“Belle” and “Sundance” Are a Rorschach Test of What Horses Are to Humans

A motley group of volunteers spent six days wielding hand shovels in the bitter cold in the days leading up to Christmas to dig a trench more than half-a-mile long through three-to-four foot high snow drifts to rescue two abandoned horses.  The successful effort brought out all the usual suspects, including the “Hang the guy who left them there” crowd, the “Aww, isn’t that heartwarming” crowd, the “See what people can do when they work together” crowd, the “How many homeless people could have been saved?” crowd all the way down to the “Wack ’em and stack ’em” crowd.

Belle, a three-year-old bay mare, and Sundance, an eight-year-old palamino buckskin gelding, were reportedly left behind in the mountains, possibly with a third horse, on the slopes of Mount Renshaw, east of the village of McBride, near Jasper, British Columbia, Canada, by an outfitter (and lawyer) from the city of Edmonton in the neighboring province of Alberta.  

Some news reports described the outfitter as a “hunter” but that may be inaccurate. The owner of the horses, identified only as “an Edmonton lawyer,” gave an interview to a television news reporter on the condition that his identity not be revealed.  He said he was forced to leave the horses behind when he got lost on the mountain while delivering supplies to hikers; that he returned to try to save them; and that he only left them there when he decided they were too weak to be saved.  He did not say why he did not seek help from anyone who might have been able to assist in getting the horses down the mountain or (as someone suggested) call animal control to have them euthanized and at least put an end to their suffering.  I think it merits mention that if the owner had “done the right thing” by having them euthanized, Belle and Sundance would not be happily eating hay at a McBride farm today. 

Early reports said the horses were “discovered” on December 15 by a man looking for snowmobiles left behind by renters.  The horses were suffering from frostbite and malnutrition and thought was given to euthanizing them on the spot.  After a decision was made to attempt a rescue, the horses were brought blankets and hay, and snow was melted for them to drink.  Some “40 to 50” people–about a dozen on average per day–then commenced to dig for almost a week in freezing temperatures, using hand shovels to clear a half-mile trench through four-foot deep snowdrifts.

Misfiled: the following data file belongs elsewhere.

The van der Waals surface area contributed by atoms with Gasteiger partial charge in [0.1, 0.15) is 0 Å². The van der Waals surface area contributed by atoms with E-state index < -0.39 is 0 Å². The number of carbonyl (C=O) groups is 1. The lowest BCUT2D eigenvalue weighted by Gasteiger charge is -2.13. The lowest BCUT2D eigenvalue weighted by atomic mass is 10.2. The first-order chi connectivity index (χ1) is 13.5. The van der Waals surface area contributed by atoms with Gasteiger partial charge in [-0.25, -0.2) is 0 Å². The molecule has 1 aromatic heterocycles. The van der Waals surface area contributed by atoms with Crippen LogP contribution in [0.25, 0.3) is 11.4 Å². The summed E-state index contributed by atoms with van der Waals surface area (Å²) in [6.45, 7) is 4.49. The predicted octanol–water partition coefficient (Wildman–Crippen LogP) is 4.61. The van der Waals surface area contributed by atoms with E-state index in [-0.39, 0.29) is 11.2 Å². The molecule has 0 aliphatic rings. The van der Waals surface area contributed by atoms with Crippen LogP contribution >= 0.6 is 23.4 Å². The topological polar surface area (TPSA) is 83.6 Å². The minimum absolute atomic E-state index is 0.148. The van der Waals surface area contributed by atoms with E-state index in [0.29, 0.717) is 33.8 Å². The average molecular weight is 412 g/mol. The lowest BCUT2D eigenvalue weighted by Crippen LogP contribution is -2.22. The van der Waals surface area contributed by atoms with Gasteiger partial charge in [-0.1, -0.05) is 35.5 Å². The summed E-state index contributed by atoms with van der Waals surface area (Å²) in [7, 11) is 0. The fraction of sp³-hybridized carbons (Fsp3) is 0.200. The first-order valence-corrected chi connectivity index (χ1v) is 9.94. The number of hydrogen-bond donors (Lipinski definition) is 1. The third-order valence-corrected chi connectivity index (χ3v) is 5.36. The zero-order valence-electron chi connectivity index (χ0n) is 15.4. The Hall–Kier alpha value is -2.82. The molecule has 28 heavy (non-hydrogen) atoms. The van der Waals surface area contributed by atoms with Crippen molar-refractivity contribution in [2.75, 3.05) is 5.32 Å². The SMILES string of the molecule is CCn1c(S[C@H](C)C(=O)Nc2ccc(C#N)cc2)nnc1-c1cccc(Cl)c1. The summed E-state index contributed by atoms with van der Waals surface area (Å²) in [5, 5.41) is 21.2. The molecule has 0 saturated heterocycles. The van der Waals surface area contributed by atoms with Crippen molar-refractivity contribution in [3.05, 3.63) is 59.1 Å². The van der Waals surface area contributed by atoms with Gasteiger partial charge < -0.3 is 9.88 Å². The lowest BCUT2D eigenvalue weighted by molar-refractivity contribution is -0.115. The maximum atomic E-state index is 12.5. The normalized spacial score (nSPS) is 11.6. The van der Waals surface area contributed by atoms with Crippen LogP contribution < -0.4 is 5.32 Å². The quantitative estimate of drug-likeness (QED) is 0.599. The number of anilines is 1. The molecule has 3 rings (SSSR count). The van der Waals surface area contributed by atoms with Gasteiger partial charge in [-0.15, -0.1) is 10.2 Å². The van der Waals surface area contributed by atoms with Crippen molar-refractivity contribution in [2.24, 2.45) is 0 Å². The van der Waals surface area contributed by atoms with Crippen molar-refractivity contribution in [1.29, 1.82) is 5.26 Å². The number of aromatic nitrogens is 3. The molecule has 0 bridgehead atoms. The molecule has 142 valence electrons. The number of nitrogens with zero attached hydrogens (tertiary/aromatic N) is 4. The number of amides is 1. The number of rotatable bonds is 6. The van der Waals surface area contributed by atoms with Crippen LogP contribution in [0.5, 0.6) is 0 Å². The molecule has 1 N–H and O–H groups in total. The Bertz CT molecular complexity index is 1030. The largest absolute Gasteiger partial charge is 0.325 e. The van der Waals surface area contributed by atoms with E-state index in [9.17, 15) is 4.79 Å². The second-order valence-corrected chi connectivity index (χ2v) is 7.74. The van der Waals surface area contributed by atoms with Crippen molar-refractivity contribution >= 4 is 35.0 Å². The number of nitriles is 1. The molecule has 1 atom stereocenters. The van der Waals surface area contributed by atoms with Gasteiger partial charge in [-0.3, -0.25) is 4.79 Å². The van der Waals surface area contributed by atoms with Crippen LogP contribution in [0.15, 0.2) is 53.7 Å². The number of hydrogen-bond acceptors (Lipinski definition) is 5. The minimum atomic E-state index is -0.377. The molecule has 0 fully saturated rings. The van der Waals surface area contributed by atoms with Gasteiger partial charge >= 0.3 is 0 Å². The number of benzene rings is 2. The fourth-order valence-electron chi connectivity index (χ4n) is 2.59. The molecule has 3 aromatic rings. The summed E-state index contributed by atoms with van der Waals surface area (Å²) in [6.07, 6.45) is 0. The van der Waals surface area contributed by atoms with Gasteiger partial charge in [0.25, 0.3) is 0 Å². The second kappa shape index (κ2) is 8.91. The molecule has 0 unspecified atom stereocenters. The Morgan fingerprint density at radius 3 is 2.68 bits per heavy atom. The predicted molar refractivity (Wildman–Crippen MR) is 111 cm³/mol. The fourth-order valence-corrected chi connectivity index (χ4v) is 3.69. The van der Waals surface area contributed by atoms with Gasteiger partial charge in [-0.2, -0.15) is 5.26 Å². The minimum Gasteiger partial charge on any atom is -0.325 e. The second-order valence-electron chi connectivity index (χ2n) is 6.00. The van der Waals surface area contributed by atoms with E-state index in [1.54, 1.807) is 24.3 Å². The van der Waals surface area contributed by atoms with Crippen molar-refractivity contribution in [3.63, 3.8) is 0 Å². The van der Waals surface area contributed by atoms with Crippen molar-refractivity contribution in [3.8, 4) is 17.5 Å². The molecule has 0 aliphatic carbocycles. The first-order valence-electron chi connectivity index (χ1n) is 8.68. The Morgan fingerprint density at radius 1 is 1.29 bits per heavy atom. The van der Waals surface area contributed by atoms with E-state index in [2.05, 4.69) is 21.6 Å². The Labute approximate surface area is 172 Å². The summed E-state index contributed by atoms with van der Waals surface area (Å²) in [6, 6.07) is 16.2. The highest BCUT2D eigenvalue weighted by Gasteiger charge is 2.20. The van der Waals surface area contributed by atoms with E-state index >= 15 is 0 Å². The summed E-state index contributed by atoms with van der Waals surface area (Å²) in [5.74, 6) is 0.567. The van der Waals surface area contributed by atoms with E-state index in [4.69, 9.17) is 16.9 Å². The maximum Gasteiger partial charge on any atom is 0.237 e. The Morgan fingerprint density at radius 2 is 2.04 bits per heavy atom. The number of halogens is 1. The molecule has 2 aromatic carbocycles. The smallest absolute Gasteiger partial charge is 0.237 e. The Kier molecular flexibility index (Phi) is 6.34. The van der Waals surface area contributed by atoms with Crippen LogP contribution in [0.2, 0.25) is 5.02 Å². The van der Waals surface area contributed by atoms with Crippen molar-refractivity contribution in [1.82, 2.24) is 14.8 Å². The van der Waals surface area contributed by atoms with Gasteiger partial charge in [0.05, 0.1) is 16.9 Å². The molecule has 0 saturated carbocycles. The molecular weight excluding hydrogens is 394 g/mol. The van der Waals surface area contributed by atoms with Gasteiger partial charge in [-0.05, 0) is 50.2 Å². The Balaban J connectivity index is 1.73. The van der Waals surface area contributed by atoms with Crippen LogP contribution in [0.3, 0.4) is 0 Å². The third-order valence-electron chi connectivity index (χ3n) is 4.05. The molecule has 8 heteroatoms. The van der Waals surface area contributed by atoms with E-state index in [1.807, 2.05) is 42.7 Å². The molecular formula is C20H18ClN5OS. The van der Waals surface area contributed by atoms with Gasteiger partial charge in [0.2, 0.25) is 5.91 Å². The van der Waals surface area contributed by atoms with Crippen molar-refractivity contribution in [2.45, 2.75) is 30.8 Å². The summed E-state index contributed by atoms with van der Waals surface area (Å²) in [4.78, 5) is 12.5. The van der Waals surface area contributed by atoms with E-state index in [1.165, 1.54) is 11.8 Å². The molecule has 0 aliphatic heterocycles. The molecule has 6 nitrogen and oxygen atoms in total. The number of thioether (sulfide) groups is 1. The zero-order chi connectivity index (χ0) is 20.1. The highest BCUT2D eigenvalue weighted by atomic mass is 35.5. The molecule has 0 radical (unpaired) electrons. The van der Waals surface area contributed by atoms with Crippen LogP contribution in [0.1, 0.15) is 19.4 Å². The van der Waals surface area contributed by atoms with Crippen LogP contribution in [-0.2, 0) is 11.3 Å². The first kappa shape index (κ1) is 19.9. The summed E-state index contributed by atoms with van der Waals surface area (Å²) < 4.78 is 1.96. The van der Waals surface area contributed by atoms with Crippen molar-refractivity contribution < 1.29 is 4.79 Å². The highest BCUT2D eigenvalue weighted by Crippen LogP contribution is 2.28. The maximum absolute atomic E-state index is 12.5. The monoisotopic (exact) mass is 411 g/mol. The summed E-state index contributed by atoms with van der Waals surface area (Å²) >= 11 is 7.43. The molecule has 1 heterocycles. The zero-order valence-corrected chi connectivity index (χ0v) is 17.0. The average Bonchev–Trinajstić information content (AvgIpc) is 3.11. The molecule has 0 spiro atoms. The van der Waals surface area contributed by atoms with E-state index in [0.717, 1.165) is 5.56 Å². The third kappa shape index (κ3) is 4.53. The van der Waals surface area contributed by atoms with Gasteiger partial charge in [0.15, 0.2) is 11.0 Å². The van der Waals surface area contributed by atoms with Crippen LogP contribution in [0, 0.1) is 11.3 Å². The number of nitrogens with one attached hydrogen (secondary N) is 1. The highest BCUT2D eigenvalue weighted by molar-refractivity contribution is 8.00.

On December 23, Belle and Sundance were led out of their snowbound prison, and after a seven hour hike out were safe at a McBride farm.  Dozens, possibly thousands, of people are coming forward to take responsibility for the horses who were left to fend for themselves for several months; those people include their owner who has apparently told the local SPCA he would like to have the horses returned to him.  The SPCA is investigating and the horses remain in foster care.  

Among the things I learned while following this saga, it seems that it it “not uncommon” for people, including outfitters, to abandon horses (“let their strings run loose”) in the mountains during the winter because it is “cheaper to let a few of them starve rather than feed them all winter.”  I also learned that some Alberta hunters have a strong bias against roaming horses that they refer to as “wildies,” “feral,” akin to “rats,” “a bunch of dead horses,” “nags” and so on.  These choice descriptions are rife in a thread discussing the rescue on a forum for hunters moderated by the Alberta Outdoorsmen magazine that I won’t link to here.  Suggestions from posters to the forum on how to “deal with” the “problem” of “too many” free-roaming horses include “start shooting,” a “couple well placed .22 bullets,” “bring a shovel” and “round ’em up and exterminate them.”